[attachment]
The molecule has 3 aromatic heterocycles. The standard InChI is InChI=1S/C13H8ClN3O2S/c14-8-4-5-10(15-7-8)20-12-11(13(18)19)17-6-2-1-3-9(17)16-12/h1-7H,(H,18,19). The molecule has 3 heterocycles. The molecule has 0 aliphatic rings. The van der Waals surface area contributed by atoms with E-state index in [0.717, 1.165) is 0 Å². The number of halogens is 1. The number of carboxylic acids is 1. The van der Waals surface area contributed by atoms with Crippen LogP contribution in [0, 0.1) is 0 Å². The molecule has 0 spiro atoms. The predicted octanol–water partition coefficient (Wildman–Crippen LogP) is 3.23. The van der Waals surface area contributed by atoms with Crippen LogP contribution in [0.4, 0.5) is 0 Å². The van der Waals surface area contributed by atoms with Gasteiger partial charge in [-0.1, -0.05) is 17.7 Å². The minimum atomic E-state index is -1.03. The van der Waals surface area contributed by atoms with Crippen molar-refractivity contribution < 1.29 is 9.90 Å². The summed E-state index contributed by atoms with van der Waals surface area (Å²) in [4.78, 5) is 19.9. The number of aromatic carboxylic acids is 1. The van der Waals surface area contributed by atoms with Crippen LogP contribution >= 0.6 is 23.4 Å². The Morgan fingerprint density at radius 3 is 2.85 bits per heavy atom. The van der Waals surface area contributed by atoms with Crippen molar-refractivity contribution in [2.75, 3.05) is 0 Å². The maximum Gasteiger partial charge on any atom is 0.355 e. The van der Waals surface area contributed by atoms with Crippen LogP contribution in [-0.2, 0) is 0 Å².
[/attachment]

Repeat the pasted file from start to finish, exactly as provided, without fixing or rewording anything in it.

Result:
The molecule has 3 aromatic heterocycles. The standard InChI is InChI=1S/C13H8ClN3O2S/c14-8-4-5-10(15-7-8)20-12-11(13(18)19)17-6-2-1-3-9(17)16-12/h1-7H,(H,18,19). The molecule has 3 heterocycles. The molecule has 0 aliphatic rings. The van der Waals surface area contributed by atoms with E-state index in [0.717, 1.165) is 0 Å². The number of halogens is 1. The number of carboxylic acids is 1. The van der Waals surface area contributed by atoms with Crippen LogP contribution in [0, 0.1) is 0 Å². The molecule has 0 spiro atoms. The predicted octanol–water partition coefficient (Wildman–Crippen LogP) is 3.23. The van der Waals surface area contributed by atoms with Crippen LogP contribution in [0.4, 0.5) is 0 Å². The van der Waals surface area contributed by atoms with Gasteiger partial charge in [-0.1, -0.05) is 17.7 Å². The minimum atomic E-state index is -1.03. The van der Waals surface area contributed by atoms with Crippen molar-refractivity contribution < 1.29 is 9.90 Å². The summed E-state index contributed by atoms with van der Waals surface area (Å²) in [4.78, 5) is 19.9. The number of aromatic carboxylic acids is 1. The van der Waals surface area contributed by atoms with Crippen LogP contribution >= 0.6 is 23.4 Å². The Morgan fingerprint density at radius 3 is 2.85 bits per heavy atom. The van der Waals surface area contributed by atoms with Crippen molar-refractivity contribution in [2.75, 3.05) is 0 Å². The maximum Gasteiger partial charge on any atom is 0.355 e. The van der Waals surface area contributed by atoms with Crippen LogP contribution in [-0.2, 0) is 0 Å².